Get every US commemorative stamp issued in 2017.  Each stamp showcases important history, people, and events from American culture.  With this set you'll receive stamps from popular series like Lunar New Year and Love.  Plus you'll receive the Nebraska and Mississippi Statehood stamps, Dorothy Height, John F. Kennedy, and more.  It's the convenient and affordable way to keep your collection up to date.

    $31.95- $55.95
    BUY NOW
  • 1847 5¢ Benjamin Franklin, red-brown, thin bluish wove paper, imperforate U.S. #1 - First U.S. Postage Stamp

    On July 1, 1847, the first US postage stamps went on sale.  The 5¢ issue of 1847 (US #1) features a portrait of Benjamin Franklin, the man responsible for organizing America's postal service back in the 1700s.  Postal clerks used scissors to cut the stamps from sheets, as perforations weren't in use yet.  Today, US #1 is a valued piece of American postal history and a lucky find in any condition.

    $450.00- $7,395.00
    BUY NOW

U.S. #1499
8¢ Harry S. Truman 
 
Issue Date: May 8, 1973
City: Independence, MO
Quantity: 157,052,800
Printed By: Bureau of Engraving and Printing
Printing Method: Giori Press
Perforations: 11
Color: Carmine rose, black and blue

Issued in honor of President Harry S. Truman, whose political career was always newsworthy. He fired General Douglas MacArthur during the Korean War and made the decision to drop the atomic bomb on Hiroshima. Truman is also remembered for his personal credo, "The buck stops here."
 
Harry S. Truman (1884-1972)
33rd American President
Harry Truman was born in Lamar, Missouri. He began wearing eyeglasses when he was eight, and was cautioned not to break them. He later wrote, “I was afraid to join in the rough-and-tumble games of the backlot. My time was spent reading, and by the time I was 13 or 14 years old I had read all the books in the Independence Public Library and our old Bible three times through.” In 1905, he joined the Missouri National Guard. In 1918 he was sent to France, where he commanded an artillery battery as a captain. He later joined the Army reserves as a major and rose to the rank of colonel.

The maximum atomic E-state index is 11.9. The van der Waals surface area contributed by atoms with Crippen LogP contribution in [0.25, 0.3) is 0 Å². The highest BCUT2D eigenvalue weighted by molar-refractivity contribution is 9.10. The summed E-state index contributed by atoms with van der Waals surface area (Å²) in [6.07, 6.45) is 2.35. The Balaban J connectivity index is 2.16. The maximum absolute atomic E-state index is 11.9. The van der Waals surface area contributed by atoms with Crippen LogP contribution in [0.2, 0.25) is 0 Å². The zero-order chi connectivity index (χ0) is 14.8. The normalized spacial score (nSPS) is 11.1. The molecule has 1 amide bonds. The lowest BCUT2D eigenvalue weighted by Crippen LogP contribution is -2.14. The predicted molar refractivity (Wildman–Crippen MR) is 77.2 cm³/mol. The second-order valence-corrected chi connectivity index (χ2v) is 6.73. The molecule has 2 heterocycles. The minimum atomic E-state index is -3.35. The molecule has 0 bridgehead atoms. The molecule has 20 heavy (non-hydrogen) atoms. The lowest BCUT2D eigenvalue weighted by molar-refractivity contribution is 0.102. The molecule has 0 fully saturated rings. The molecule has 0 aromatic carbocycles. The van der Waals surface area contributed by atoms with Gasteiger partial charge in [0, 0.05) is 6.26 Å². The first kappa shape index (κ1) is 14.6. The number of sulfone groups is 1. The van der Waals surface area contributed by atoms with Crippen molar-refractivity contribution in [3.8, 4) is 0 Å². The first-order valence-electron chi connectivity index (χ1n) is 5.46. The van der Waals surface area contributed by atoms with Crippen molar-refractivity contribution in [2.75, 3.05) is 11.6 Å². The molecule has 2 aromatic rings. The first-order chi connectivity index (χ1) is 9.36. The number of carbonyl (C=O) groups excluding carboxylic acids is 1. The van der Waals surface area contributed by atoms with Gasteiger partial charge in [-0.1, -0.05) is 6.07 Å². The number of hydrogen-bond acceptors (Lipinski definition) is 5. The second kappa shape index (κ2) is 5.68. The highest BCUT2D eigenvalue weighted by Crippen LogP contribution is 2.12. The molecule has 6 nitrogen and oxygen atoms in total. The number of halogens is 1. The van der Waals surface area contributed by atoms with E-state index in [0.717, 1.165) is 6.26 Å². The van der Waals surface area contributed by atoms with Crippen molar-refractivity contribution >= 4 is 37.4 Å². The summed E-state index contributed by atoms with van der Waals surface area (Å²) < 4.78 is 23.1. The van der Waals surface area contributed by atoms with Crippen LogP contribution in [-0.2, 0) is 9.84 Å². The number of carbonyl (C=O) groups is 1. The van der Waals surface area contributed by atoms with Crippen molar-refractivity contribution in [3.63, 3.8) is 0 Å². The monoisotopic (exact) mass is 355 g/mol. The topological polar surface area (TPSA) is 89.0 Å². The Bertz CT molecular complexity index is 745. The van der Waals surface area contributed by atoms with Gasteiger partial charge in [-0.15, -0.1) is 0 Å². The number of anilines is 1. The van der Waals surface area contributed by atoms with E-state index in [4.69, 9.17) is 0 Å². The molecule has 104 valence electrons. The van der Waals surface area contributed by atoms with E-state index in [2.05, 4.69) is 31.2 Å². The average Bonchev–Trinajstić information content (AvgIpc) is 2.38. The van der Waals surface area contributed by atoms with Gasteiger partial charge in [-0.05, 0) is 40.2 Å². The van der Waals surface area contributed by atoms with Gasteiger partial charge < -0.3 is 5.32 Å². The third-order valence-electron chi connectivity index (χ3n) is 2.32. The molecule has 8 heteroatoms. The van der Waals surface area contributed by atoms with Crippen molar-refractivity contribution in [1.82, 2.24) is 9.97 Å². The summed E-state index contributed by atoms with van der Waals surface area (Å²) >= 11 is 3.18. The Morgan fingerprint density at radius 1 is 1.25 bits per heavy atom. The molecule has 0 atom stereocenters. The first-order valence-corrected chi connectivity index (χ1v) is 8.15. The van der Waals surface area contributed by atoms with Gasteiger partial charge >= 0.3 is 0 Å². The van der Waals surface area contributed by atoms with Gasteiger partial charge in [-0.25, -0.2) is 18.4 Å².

Truman was elected a county judge in Jackson County, Missouri, in 1922. In 1934 and 1940, he was elected a U.S. senator. As head of the Truman Committee, which analyzed defense spending, he saved the government about 25 billion dollars.
 
By 1944, President Franklin D. Roosevelt’s health was quite poor, and voters realized he might not live through his fourth term.  Great importance was placed on the selection of his Vice President. Truman was selected as a compromise candidate, but he did not spend much time in this position. President Truman took office on April 12, 1945.
 
At that time, Allied armies were conquering Germany and preparing to invade Japan. On May 7, 1945, Germany surrendered. Truman proclaimed May 8 as V-E Day, or Victory in Europe Day. It was also his 61st birthday. Truman then ordered the atomic bomb to be used against Japan. Many historians consider this one of the most crucial decisions ever faced by an individual. By September 2, 1945, Japan had formally surrendered.
 
President Truman hoped to build on Roosevelt’s New Deal programs. His “Fair Deal” involved expanding Social Security, public housing and slum clearance, and a Fair Employment Practices Act. The Communist threat of the Soviet Union and the Cold War inspired the “Truman Doctrine,” which stated the U.S. would oppose Communist aggression, and promised aid to nations resisting Communist propaganda or sabotage.
 
Popularity polls placed President Truman as an underdog in the 1948 Presidential election. In fact, some newspapers even ran headlines saying his opponent, Thomas E. Dewey, had won. A victorious Truman delighted in these premature announcements.
 
On June 25, 1950, Communist North Korea attacked South Korea. President Truman reacted by sending military forces to aid South Korea. Truman later said he risked starting World War III – making this decision the toughest of his political career. By October 1950, most of Korea was under United Nations control, but then Communist troops from China entered the battle. Truman feared expanding the conflict and fought a limited war.
 
President Truman decided not to run for another term in 1952. He retired to Independence, Missouri, where he lived to be 88.